Hamas’ political aim now would be to deny a decisive victory to Israel and seize the leadership of all Palestinians. Its military aim would be to fight a protracted battle exploiting the urban terrain and tunnels, to stalemate the Israeli offensive. It will use the hostages as a bargaining tool, and if it all goes down, Hamas will not hesitate to eliminate them to keep the cause alive.

Israel’s immediate political and military aims are driven by a strategy of retribution to annihilate the political structure and military capabilities of Hamas. This requires the capture and control of the whole Gaza Strip. Its initial plan would be to concentrate on Gaza City–the nerve centre of Hamas–to isolate it and capture it with a multi-pronged ground and sea offensive. The operations will be graduated to keep the door open for negotiations for the release of the hostages. Israel will then capture South Gaza if required. Its relentless air/drone attacks killing Palestinians (including the West Bank) making little or no distinction between Hamas targets and civilian population are aimed at creating a humanitarian calamity to put pressure on Hamas. Israel will be prepared for an escalated direct conflict involving Hezbollah and possibly an indirect conflict with Iran.

As per Israeli defence minister Yoav Gallant, the first phase would be an air campaign followed by a ground offensive to defeat and destroy Hamas; the second phase would be continued fighting but at a lower intensity as troops work to eliminate pockets of resistance. The third phase would be the creation of a new security regime, the removal of Israel’s responsibility for day-to-day life in the Gaza Strip, and the creation of a new security reality for the citizens of Israel.

Tunnel and urban warfare

All earlier rounds of attacks in Gaza, in 2009, 2012, 2014, and 2021, were triggered by relatively minor terrorist actions and missile attacks of Hamas. In all these battles, Israel’s aim was limited to safeguarding its population with its retributive deterrent limited to air/drone strikes and limited offensive into Gaza. Ground operations were restricted to border areas, which are thinly populated and only include trans-border tunnels. In all these Given the psyche of Israel, these were considered ‘heavy casualties’. Israel attaches great value to the lives of its citizens and soldiers. So much so that in 2011, it exchanged 1,000 Palestinian prisoners for one soldier held captive by Hamas.

This time, Israel’s stated political aim is the absolute destruction of Hamas. It involves the capture of the Gaza Strip and fighting in the world’s most congested urban areas with a maze of modern and deep tunnels, both of which have been prepared for the tactical battle. Israel has no experience fighting in this kind of terrain, which favours a highly motivated defender. Urban Warfare and Tunnel Warfare are the nightmare of armies. Victory comes at a heavy cost, especially when the defender has a death wish, as Hamas does.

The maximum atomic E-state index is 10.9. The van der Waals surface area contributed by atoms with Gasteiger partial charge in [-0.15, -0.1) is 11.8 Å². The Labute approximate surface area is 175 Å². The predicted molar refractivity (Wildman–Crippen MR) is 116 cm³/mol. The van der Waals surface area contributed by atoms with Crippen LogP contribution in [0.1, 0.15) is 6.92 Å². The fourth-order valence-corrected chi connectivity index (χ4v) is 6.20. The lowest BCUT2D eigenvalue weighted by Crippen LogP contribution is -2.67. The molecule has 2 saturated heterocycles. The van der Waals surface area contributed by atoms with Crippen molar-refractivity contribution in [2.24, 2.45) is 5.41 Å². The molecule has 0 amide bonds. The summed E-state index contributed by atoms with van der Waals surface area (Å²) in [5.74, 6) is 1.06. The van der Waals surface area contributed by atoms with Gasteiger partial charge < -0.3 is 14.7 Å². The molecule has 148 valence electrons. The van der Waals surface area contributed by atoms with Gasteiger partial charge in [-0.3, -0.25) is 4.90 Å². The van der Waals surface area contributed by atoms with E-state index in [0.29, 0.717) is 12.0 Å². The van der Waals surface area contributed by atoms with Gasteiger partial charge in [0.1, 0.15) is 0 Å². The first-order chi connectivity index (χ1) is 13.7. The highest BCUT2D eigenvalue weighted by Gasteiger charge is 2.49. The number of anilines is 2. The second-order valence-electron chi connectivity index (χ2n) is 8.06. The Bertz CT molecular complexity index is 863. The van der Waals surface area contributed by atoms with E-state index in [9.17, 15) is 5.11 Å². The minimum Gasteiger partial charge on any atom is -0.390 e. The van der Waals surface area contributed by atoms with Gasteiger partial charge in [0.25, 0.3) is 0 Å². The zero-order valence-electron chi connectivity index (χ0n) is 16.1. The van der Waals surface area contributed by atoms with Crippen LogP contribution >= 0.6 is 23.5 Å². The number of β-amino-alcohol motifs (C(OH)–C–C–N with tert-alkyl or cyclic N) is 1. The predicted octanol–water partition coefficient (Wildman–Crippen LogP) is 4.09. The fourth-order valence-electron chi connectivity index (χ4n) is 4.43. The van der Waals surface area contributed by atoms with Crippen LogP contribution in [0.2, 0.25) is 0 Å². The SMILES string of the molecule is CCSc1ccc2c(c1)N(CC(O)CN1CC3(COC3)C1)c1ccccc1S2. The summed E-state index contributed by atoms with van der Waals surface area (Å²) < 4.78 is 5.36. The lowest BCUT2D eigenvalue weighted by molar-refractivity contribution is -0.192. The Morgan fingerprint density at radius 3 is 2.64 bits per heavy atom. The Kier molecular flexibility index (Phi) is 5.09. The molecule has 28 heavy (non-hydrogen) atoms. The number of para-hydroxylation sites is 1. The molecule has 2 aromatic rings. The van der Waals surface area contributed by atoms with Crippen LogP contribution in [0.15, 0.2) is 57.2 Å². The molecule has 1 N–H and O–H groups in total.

Hamas has prepared its defences over 10 years. It has nearly 30,000-40,000 fighters in its Izz ad-Din al-Qassam Brigades and is well-armed with state-of-the-art small arms and anti-tank weapons. It has created the most sophisticated tunnel network for the tactical battle the world has ever seen. These would have been linked to the congested areas or the debris since the aerial bombing began. Israel is likely to adopt the ‘scorched earth’ policy using air power and artillery and then final clearance with infantry. The effect of air power and artillery on the tunnels is limited and debris of destroyed buildings will favour the defender. Infantry-predominant operations will result in heavy casualties. The presence of civilians in large numbers in the combat zone and the use of hostages as human shields by Hamas will further compound Israel’s problems.


Unless there is a psychological collapse of Hamas, the progress of the war will likely be very slow, and casualties will be very high. With the spectre of a stalemate looming large, prudence may force Israel to declare victory after the isolation of Gaza City is completed and negotiate the release of the hostages. Even if Israel succeeds, it will be a pyrrhic victory. Large-scale civilian casualties will ensure that there are no moderates left in the 7 million Palestinians under its direct or indirect control. And the entire Islamic world will once again become anti-Israel.
Whatever be the outcome, for the first time since the Oslo Accords, a viable Palestinian State is once again closer to reality.

Lt Gen H S Panag PVSM, AVSM (R) served in the Indian Army for 40 years. He was GOC in C Northern Command and Central Command. Post-retirement, he was a Member of the Armed Forces Tribunal. Views are personal.

(Edited by Ratan Priya)

Is flooding the tunnel not possible?

Or using poisonous gas?

And for Hamas, they should dig the tunnel passing Israel border, so they can launch an attack without need to cross the border from the surface.